[Community-Discuss] [Ext] Re: Community-Discuss Digest, Vol 547, Issue 1

Ronald F. Guilmette rfg at tristatelogic.com
Sun Dec 8 23:31:07 UTC 2019

In message <4D311B9C-2BF1-45A8-BF21-A4DFFB9894FE at icann.org>,
Leo Vegoda <leo.vegoda at icann.org> wrote:

>... {snipped} ...

Mr. Vegoda appears to be arguing that even if one jumps through all
necessary hoops in order to obtain "researcher" access to the RIPE
data base, one still won't get a full and unredacted copy of that
(RIPE) data base.

I do not presently believe that to be true, but I would argue that even
if it is true, it doesn't matter, and that any such restriction is just
another sign of modern bureaucrats covering their own asses while making
life pointlessly difficult for everyone else.

In the case of both the RIPE data base and the AFRINIC data base, I hope
that we can all agree that it is trivially possible to download, via
FTP, redacted copies of these data bases, and that from these it is
trivially possible to extract full lists of all relevant person and role

I hope that we can further agree that given such lists of person and
role handles, it is also a programatically trivial matter to use those
handle lists to directly query the relevant WHOIS servers, using the
-B option, in order to obtain unredacted copies of all such person and
role records, and further, that any one of the numerous commercially
available proxy services may be used in order to trivially skirt any
troublesome per-IP rate limits that may apply to such sets of sequential
WHOIS queries.

In short, the act of denying direct access to unredacted copies of *any*
RIR WHOIS data base is a fool's errand, and one which may be trivially
circumvented by any truly determined party. It's ultimate practical
effect, therefore, is simply to inconvenience both bad actors and
legitimate researchers alike, while not materially preventing access
to the unredacted data in question. This does not even qualify as
the much maligned "security through obscurity". This is "security
through inconvenience" and is demonstratably, in the end, equally
pointless and foolish.

There are two possible responses to these undeniable facts: (1) arrange
for all RIRs to *always* redact *all* contact information from *all*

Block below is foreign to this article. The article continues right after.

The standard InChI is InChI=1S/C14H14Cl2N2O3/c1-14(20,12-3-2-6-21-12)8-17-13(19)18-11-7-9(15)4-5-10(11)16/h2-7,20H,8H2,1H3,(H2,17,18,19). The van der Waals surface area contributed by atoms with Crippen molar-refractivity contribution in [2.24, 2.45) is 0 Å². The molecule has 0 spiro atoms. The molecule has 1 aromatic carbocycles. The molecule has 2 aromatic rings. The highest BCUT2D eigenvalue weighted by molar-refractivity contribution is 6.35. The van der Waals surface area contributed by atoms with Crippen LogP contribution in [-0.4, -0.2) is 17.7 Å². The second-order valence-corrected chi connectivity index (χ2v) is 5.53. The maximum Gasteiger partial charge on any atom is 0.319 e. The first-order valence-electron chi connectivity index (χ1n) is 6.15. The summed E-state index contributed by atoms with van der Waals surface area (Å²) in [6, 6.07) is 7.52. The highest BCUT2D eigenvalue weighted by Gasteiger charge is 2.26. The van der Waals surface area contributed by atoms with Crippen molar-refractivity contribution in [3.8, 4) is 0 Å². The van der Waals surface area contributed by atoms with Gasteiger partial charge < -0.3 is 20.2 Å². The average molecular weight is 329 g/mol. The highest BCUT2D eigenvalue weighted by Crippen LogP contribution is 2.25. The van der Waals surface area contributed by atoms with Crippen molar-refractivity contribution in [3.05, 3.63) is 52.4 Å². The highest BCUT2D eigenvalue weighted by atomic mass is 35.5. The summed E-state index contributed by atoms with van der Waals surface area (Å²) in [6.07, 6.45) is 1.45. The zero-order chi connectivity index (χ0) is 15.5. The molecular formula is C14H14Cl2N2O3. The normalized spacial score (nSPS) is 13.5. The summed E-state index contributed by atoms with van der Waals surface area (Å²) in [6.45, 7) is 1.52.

WHOIS queries, or else (2) stop wasting everyone's time with these
ridiculous and provably futile attempts to pander to the anti-transparency

Option (1) would quite obviously be disasterous for the continued smooth
functioning of the Internet. If things start to go seriously haywire
on any given network, and if no one on the entire planet can even find
contact information for that network, then havoc will quite obviously
ensue. Not that this means anything to the anti-transparency advocates.
As far as they are concerned, personal privacy is the ultimate consideration,
even for network opeerators, and even if, taken to its logical conclusion,
it means that we all have to go back to living in our own privacy-enhancing
personal caves.

On the other hand, option (2) is equally unacceptable, at least to the
anti-transparency "personal privacy" advocates and their attorneys who
have, over time, deminstrated a pronounced preference for hiding not
only all of their activities but also even their identities in places
like Mauritius, Malta, the Seychelles, and the Cayman Islands.

My hope is that the poople on this list will appreciate that a global
interconnected network is not at all well served by rendering communication
between network managers either difficult or impossible, and that thus,
all here will soundly reject option (1) as the perfect idiocy that it is.

It's time to stop hiding the ball and pandering to "offshore" skulduggery
and none of the RIRs have any viable *or* legal excuse for continuing to
do so, especially not now, when there has been an ample demonstration
of the use of an opaque offshore jurisdiction in conjunction with the
insider-engineered theft of AFRINIC IPv4 address space. (See the
particulars relating to ORG-AISL1-AFRINIC for further information.)


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